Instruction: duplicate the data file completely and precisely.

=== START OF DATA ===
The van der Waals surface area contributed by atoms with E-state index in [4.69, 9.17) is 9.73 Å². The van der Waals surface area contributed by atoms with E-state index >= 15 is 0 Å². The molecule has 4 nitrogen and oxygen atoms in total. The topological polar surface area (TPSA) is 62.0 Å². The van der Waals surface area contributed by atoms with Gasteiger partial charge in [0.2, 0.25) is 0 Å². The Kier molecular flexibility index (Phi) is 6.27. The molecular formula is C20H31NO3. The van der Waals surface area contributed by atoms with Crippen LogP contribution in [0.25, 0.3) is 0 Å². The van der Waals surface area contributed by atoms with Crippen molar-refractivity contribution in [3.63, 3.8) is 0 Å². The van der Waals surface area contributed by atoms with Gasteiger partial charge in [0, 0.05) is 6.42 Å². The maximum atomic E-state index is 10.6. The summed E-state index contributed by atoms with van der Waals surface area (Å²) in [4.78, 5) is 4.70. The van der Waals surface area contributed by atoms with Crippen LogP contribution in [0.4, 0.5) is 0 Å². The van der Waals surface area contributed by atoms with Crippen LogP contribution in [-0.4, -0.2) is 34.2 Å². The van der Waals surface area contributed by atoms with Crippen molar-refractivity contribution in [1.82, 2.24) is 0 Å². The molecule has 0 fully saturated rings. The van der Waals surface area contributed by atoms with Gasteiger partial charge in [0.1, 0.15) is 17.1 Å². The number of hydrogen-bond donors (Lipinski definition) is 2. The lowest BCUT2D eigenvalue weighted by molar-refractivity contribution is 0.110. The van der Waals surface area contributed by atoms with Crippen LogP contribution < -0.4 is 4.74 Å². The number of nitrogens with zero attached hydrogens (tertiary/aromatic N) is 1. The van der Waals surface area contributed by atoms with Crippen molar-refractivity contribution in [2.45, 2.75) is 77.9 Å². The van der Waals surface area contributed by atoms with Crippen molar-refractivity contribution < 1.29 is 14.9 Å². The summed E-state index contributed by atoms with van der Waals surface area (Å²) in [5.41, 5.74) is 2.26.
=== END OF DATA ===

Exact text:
The van der Waals surface area contributed by atoms with E-state index in [4.69, 9.17) is 9.73 Å². The van der Waals surface area contributed by atoms with E-state index >= 15 is 0 Å². The molecule has 4 nitrogen and oxygen atoms in total. The topological polar surface area (TPSA) is 62.0 Å². The van der Waals surface area contributed by atoms with Gasteiger partial charge in [0.2, 0.25) is 0 Å². The Kier molecular flexibility index (Phi) is 6.27. The molecular formula is C20H31NO3. The van der Waals surface area contributed by atoms with Crippen LogP contribution in [0.25, 0.3) is 0 Å². The van der Waals surface area contributed by atoms with Crippen molar-refractivity contribution in [3.63, 3.8) is 0 Å². The van der Waals surface area contributed by atoms with Gasteiger partial charge in [0, 0.05) is 6.42 Å². The maximum atomic E-state index is 10.6. The summed E-state index contributed by atoms with van der Waals surface area (Å²) in [4.78, 5) is 4.70. The van der Waals surface area contributed by atoms with Crippen LogP contribution in [0.4, 0.5) is 0 Å². The van der Waals surface area contributed by atoms with Crippen LogP contribution in [-0.4, -0.2) is 34.2 Å². The van der Waals surface area contributed by atoms with Crippen molar-refractivity contribution in [1.82, 2.24) is 0 Å². The molecule has 0 fully saturated rings. The van der Waals surface area contributed by atoms with Gasteiger partial charge in [0.1, 0.15) is 17.1 Å². The number of hydrogen-bond donors (Lipinski definition) is 2. The lowest BCUT2D eigenvalue weighted by molar-refractivity contribution is 0.110. The van der Waals surface area contributed by atoms with Crippen LogP contribution < -0.4 is 4.74 Å². The number of nitrogens with zero attached hydrogens (tertiary/aromatic N) is 1. The van der Waals surface area contributed by atoms with Crippen molar-refractivity contribution in [2.45, 2.75) is 77.9 Å². The van der Waals surface area contributed by atoms with Crippen molar-refractivity contribution < 1.29 is 14.9 Å². The summed E-state index contributed by atoms with van der Waals surface area (Å²) in [5.41, 5.74) is 2.26.